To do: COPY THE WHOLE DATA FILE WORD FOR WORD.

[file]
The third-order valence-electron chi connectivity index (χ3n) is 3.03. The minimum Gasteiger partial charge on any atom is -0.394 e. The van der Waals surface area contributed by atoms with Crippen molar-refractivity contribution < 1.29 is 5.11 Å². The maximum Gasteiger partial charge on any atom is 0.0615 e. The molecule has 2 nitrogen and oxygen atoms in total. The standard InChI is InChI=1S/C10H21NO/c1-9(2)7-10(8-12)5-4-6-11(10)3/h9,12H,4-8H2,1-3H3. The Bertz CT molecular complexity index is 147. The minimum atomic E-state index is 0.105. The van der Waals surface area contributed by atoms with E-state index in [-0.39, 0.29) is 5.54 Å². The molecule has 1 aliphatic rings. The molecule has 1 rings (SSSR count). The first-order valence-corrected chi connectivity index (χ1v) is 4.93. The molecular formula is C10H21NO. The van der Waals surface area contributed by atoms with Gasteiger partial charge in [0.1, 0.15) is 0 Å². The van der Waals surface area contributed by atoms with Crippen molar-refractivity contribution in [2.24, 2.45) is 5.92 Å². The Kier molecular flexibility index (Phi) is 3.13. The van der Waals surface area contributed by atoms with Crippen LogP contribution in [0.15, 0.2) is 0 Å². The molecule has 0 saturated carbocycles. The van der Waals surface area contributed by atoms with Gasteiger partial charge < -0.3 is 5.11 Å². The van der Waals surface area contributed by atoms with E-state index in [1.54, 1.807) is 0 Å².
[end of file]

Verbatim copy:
The third-order valence-electron chi connectivity index (χ3n) is 3.03. The minimum Gasteiger partial charge on any atom is -0.394 e. The van der Waals surface area contributed by atoms with Crippen molar-refractivity contribution < 1.29 is 5.11 Å². The maximum Gasteiger partial charge on any atom is 0.0615 e. The molecule has 2 nitrogen and oxygen atoms in total. The standard InChI is InChI=1S/C10H21NO/c1-9(2)7-10(8-12)5-4-6-11(10)3/h9,12H,4-8H2,1-3H3. The Bertz CT molecular complexity index is 147. The minimum atomic E-state index is 0.105. The van der Waals surface area contributed by atoms with E-state index in [-0.39, 0.29) is 5.54 Å². The molecule has 1 aliphatic rings. The molecule has 1 rings (SSSR count). The first-order valence-corrected chi connectivity index (χ1v) is 4.93. The molecular formula is C10H21NO. The van der Waals surface area contributed by atoms with Gasteiger partial charge in [0.1, 0.15) is 0 Å². The van der Waals surface area contributed by atoms with Crippen molar-refractivity contribution in [2.24, 2.45) is 5.92 Å². The Kier molecular flexibility index (Phi) is 3.13. The van der Waals surface area contributed by atoms with Crippen LogP contribution in [0.15, 0.2) is 0 Å². The molecule has 0 saturated carbocycles. The van der Waals surface area contributed by atoms with Gasteiger partial charge < -0.3 is 5.11 Å². The van der Waals surface area contributed by atoms with E-state index in [1.54, 1.807) is 0 Å².